Alexander Hamilton President Short Biography
Alexander Hamilton was the illegitimate of a marriage between a Scottish merchant of aristocratic descent and a French mother who was the daughter of a landowner.
In 1777, George Washington appointed him his field assistant and personal secretary. In 1781 he resigned, although he remained in the Army as head of a light infantry regiment from New York with whom he participated in the siege of Yorktown.
“I have a duty to expose things as they are, not as they should be.”
11 years old he was orphan, he was born in Saint Nevis in 1757. However, he managed to be one of the "founding fathers" of the US Constitution, which was ratified as a Confederation in 1781 and as a Federation in 1788, together with Washington, Adams, Jefferson, Madison, and Franklin, among others.
In addition, he was his first secretary of the Treasury in 1789 under his first president, George Washington.
He studied at a school in Elizabethtown, New Jersey, and later joined King's College (now Columbia University).
In 1777, George Washington appointed him his field assistant and personal secretary. In 1781 he resigned, although he continued in the Army at the head of a regiment of light infantry of New York with which he participated in the siege of Yorktown.
Hamilton helped that the Philadelphia Convention meet to elaborate the Constitution of the United States of America in 1787 when he acted as leader of the so-called "federalist centralists" with Washington and John Adams against the "federalist republicans" who represented local particularism and democratic tendencies.
After the war, he left the army and studied law in Albany (New York). He became one of the most prestigious lawyers in New York and in 1789, President Washington appointed him first secretary of the Treasury.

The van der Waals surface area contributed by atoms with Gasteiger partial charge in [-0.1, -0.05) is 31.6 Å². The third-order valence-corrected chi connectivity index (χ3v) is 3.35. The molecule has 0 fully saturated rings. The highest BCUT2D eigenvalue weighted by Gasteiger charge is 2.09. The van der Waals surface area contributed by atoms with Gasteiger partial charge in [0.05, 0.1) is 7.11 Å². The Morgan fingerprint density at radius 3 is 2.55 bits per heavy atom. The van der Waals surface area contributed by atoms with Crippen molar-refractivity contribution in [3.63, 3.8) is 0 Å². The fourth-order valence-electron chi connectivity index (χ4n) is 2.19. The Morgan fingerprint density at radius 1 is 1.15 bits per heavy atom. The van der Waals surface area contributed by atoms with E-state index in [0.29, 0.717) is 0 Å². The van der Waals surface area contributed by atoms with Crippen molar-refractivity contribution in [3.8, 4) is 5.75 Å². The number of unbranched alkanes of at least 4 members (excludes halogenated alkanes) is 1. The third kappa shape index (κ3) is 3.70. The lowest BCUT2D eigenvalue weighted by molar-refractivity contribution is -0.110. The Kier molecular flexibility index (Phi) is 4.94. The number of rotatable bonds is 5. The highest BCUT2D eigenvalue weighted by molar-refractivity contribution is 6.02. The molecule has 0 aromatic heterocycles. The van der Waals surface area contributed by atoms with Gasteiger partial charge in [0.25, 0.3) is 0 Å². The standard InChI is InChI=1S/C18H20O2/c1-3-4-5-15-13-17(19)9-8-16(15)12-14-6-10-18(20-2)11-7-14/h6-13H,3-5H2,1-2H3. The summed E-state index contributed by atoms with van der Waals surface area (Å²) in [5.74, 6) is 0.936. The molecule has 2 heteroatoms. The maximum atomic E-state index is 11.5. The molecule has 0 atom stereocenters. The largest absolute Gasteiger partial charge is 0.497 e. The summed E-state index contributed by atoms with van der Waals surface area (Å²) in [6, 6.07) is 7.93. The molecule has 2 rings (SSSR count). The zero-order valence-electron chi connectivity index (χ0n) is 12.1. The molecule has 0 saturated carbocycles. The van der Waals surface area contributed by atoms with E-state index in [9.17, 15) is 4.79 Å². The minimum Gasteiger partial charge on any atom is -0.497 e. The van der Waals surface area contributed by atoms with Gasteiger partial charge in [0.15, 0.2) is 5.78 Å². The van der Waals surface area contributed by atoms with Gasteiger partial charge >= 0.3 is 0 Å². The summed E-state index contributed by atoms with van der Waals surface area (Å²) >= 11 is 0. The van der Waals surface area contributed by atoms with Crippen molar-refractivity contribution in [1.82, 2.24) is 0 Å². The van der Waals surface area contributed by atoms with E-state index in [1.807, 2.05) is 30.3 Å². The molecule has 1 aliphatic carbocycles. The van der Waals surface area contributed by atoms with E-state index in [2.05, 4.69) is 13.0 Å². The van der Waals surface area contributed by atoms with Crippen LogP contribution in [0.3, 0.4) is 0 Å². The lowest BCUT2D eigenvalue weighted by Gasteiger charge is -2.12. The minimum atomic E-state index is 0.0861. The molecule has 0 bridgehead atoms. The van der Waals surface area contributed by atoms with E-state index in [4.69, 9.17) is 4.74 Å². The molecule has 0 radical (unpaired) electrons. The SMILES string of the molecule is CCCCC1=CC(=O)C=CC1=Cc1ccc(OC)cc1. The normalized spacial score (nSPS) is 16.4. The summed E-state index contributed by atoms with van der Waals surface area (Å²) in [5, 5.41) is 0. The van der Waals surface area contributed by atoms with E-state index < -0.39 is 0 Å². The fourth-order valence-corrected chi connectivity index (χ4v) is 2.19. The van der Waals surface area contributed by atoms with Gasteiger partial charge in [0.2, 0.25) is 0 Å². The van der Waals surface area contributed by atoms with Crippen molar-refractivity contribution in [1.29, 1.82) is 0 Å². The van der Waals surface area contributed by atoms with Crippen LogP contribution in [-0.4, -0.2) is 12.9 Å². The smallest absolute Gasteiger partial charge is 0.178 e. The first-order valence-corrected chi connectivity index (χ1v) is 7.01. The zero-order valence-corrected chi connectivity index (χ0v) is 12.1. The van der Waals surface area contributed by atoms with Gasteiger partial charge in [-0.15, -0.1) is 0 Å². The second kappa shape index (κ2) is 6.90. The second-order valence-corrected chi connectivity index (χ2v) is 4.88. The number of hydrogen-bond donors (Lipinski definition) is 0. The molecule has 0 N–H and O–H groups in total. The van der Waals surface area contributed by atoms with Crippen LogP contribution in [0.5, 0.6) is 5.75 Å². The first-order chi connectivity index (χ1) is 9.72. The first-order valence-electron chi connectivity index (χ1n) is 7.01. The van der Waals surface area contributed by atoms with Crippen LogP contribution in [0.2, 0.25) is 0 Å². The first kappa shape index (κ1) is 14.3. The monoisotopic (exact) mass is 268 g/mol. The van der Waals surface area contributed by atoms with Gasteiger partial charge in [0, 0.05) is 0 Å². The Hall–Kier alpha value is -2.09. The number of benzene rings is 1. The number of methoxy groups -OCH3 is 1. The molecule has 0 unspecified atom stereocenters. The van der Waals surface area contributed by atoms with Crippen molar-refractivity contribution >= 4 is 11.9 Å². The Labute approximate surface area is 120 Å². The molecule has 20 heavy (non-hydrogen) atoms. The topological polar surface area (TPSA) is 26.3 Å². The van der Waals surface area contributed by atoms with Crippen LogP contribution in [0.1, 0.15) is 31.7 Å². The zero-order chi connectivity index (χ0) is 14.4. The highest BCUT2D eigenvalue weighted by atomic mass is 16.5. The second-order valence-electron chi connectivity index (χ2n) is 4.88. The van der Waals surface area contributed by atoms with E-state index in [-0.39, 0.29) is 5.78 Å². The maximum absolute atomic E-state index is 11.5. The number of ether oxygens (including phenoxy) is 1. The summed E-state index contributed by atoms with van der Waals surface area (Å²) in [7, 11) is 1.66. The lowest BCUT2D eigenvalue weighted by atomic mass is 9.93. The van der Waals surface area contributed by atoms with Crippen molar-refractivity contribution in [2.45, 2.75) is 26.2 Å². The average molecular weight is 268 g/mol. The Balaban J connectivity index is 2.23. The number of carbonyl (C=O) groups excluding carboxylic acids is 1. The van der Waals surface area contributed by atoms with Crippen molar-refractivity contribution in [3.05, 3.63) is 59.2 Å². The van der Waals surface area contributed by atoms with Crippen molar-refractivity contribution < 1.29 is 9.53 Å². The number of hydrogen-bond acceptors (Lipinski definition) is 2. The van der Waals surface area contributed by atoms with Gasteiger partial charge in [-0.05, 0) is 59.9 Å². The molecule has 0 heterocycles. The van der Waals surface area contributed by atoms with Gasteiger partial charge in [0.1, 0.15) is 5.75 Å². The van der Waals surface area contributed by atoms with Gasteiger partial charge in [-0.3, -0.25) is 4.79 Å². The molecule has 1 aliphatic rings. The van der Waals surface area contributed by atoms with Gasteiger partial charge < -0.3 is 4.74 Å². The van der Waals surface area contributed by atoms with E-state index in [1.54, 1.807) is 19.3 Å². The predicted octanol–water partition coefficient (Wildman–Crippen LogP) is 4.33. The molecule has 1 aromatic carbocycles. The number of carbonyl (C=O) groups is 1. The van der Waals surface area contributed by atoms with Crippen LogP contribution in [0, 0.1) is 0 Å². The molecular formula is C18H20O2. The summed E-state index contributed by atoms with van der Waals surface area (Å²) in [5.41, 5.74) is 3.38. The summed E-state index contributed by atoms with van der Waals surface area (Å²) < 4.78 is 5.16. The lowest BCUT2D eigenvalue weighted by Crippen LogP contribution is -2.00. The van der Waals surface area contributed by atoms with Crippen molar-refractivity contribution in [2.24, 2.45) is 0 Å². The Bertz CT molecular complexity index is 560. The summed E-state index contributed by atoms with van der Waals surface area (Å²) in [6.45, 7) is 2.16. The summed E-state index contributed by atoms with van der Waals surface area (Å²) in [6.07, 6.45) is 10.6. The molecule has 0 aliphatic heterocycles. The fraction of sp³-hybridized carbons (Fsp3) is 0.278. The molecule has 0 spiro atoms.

In 1790, Hamilton nationalized all his debts and collected them in a federal fund to amortize them in the long term, saving them from bankruptcy.
In return, it achieved the power to impose federal taxes and to issue federal debt instead of that of the states, creating what remains the most important sovereign debt market in the world.
In 1791, he also created the first central bank of the USA, the First Bank of the United States, a forerunner of the US Federal Reserve Board in 1913.
Finally, to compensate for the fiscal correctness of Virginia and since Washington was Virginian, he moved the capital of New York, of which he was a representative in Congress, to Washington DC.
In foreign affairs, he persuaded Washington to adopt a policy of neutrality in Europe after the wars against France broke out in 1793, and in 1794 he wrote instructions for the diplomatic mission sent to London that resulted in the Anglo-American agreement known as the Jay Treaty.
He returned to the practice of law in New York in 1795, although he did not abandon politics. Washington continued to consult him regularly and influenced President John Adams to appoint him Army Inspector General.